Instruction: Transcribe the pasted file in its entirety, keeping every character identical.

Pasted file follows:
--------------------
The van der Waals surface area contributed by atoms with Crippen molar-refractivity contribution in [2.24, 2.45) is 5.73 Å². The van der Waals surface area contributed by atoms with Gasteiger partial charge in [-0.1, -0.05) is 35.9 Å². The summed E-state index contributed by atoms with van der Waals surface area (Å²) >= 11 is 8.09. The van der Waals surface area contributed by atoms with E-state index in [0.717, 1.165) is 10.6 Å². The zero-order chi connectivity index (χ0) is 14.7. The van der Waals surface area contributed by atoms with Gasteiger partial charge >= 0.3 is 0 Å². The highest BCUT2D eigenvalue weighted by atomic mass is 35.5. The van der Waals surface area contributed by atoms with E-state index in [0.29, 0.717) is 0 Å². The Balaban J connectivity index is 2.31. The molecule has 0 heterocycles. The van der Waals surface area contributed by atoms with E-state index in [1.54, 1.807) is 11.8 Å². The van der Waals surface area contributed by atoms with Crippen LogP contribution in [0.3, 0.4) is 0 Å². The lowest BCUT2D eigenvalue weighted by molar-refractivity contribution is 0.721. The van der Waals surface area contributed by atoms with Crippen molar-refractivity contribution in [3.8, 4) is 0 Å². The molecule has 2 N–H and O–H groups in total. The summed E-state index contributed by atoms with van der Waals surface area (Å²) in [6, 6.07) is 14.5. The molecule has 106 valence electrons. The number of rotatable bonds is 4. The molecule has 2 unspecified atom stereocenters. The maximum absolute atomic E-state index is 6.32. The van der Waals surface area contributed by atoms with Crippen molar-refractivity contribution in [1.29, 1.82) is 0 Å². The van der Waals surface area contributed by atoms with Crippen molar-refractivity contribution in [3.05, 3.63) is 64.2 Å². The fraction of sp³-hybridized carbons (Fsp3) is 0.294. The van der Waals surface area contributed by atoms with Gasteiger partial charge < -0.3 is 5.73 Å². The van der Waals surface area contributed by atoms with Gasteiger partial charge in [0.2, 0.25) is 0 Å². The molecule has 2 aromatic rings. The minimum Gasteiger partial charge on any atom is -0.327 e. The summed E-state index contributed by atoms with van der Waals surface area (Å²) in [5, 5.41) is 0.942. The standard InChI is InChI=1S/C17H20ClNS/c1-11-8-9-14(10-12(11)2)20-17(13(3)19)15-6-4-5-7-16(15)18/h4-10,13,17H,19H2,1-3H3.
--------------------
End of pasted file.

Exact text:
The van der Waals surface area contributed by atoms with Crippen molar-refractivity contribution in [2.24, 2.45) is 5.73 Å². The van der Waals surface area contributed by atoms with Gasteiger partial charge in [-0.1, -0.05) is 35.9 Å². The summed E-state index contributed by atoms with van der Waals surface area (Å²) >= 11 is 8.09. The van der Waals surface area contributed by atoms with E-state index in [0.717, 1.165) is 10.6 Å². The zero-order chi connectivity index (χ0) is 14.7. The van der Waals surface area contributed by atoms with Gasteiger partial charge >= 0.3 is 0 Å². The highest BCUT2D eigenvalue weighted by atomic mass is 35.5. The van der Waals surface area contributed by atoms with E-state index in [0.29, 0.717) is 0 Å². The Balaban J connectivity index is 2.31. The molecule has 0 heterocycles. The van der Waals surface area contributed by atoms with E-state index in [1.54, 1.807) is 11.8 Å². The van der Waals surface area contributed by atoms with Crippen LogP contribution in [0.3, 0.4) is 0 Å². The lowest BCUT2D eigenvalue weighted by molar-refractivity contribution is 0.721. The van der Waals surface area contributed by atoms with Crippen molar-refractivity contribution in [3.8, 4) is 0 Å². The molecule has 2 N–H and O–H groups in total. The summed E-state index contributed by atoms with van der Waals surface area (Å²) in [6, 6.07) is 14.5. The molecule has 106 valence electrons. The number of rotatable bonds is 4. The molecule has 2 unspecified atom stereocenters. The maximum absolute atomic E-state index is 6.32. The van der Waals surface area contributed by atoms with Crippen molar-refractivity contribution in [1.29, 1.82) is 0 Å². The van der Waals surface area contributed by atoms with Crippen molar-refractivity contribution in [3.05, 3.63) is 64.2 Å². The fraction of sp³-hybridized carbons (Fsp3) is 0.294. The van der Waals surface area contributed by atoms with Gasteiger partial charge < -0.3 is 5.73 Å². The van der Waals surface area contributed by atoms with Gasteiger partial charge in [0.2, 0.25) is 0 Å². The molecule has 2 aromatic rings. The minimum Gasteiger partial charge on any atom is -0.327 e. The summed E-state index contributed by atoms with van der Waals surface area (Å²) in [5, 5.41) is 0.942. The standard InChI is InChI=1S/C17H20ClNS/c1-11-8-9-14(10-12(11)2)20-17(13(3)19)15-6-4-5-7-16(15)18/h4-10,13,17H,19H2,1-3H3.